Negev 311 2.
(photo credit: Joe Yudin)
By establishing a cleantech “cluster” within its bounds, the Negev will
simultaneously stimulate regional development as a whole, experts agreed during
a workshop at the Eilat-Eilot Forum for Renewable Energy Policy on
The forum, held predominantly at the Eilot Regional Council,
precedes the larger annual Eilat-Eilot Renewable Energy Conference to be held
this year in November. During various workshops throughout the day, Israeli and
international professionals heard statements from industry leaders and
brainstormed solutions together on different renewable energy issues.
Negev workshop was based on a report that an Organization for Economic
Cooperation and Development team has been preparing for the past year or so,
called Cleantech in the Negev as an Engine for Regional Development, and is
still in draft form. The purpose of the workshop was to validate the report’s
findings and determine what can be done to further develop the Negev cleantech
sector and really create this “engine,” said Avi Feldman, director of regional
development division of the Industry, Trade and Labor Ministry.
to create in the Negev a cluster or ecosystem that will support activity in this
area,” Feldman said.
The results of the OECD findings support the idea of
creating a Negev cleantech hub and also provide recommendations as to how to
overcome barriers that may stand in the way, explained Jonathan Potter, its
chief author, of the OECD Center for SMEs, Entrepreneurship and Local
“We argue that there is potential to develop cleantech
activity in the Negev as part of a wider Israel cluster,” Potter said. “It is
worth investing in cleantech in the Negev.”
However, while 14 percent of
the newest firms created in the Negev are cleantech, industry professionals
cannot expect to yield high-volume production from a Negev cleantech cluster, as
the land is too limited.
Instead, such a hub should instead focus on
demonstration and testing of different renewable energy ideas, according to
Potter. Production demand could, nevertheless, occur in certain nearby
industries – like chemical plants at Ramat Hovav, a relocated IDF base, and
housing and infrastructure in local communities, he said.
currently suffers from a highskilled labor force shortage, combined with a
perceived-to-be unattractive living environment as well as potential
difficulties with transmission capacity, Potter explained.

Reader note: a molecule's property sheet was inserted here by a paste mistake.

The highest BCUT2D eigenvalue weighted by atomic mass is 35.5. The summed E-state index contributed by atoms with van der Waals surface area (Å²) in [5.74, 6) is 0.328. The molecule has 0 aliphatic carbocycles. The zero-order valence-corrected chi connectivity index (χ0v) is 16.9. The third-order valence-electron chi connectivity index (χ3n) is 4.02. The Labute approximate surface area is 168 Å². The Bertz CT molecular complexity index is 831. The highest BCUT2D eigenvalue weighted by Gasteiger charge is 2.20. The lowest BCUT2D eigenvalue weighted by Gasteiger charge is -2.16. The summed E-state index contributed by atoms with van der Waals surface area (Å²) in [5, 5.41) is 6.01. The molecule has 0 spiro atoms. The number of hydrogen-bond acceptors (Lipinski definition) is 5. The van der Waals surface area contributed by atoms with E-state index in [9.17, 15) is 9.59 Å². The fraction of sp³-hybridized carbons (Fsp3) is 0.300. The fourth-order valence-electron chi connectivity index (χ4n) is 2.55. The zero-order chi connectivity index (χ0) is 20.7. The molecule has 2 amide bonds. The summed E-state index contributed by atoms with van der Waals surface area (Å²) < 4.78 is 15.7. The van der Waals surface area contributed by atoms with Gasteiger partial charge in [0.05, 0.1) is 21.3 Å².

barrier is the fragmentation and “lack of coordination for cleantech policy
across the government,” he added.
But by attracting investors,
establishing a center with testing facilities for small cleantech firms and
strengthening ongoing cleantech research at central regional institutions like
Ben-Gurion University, the Negev will likely be able to create and benefit from
a successful cluster, according to Potter.
Key to making such a cluster
work in the Negev is maintaining its focus as a “test bed” for research and
development rather than commercial production, agreed Prof. Philip Cooke,
director of the Center for Advanced Studies at the City and Regional Planning
School at the University of Wales, Cardiff, and a consultant for the OECD
In its ideal form, such a cluster would be managed by a central
organization that received some subsidy from the government and would contain
office space as well as an incubator building where cleantech entrepreneurs
could rent out space for experimentation and development, Cooke told The
. Most important to building a successful cluster, however, is
maintaining variety as to the types of technologies operating within it, he said
– such as housing both water purification firms as well as solar companies in
the same grounds.
”Don’t fill your basket only with the same colored
eggs,” Cooke said. “A successful cluster has a mix of related
He expressed hopes that the future Eilat- Eilot Cleantech
Center, approved in 2010, will become such a place.
“You get certain
synergies out of the fact that you have concentration of expertise, some extra
efficiency and value and innovativeness,” Cooke said. “You get more mutations
when you have more different species in the same place.”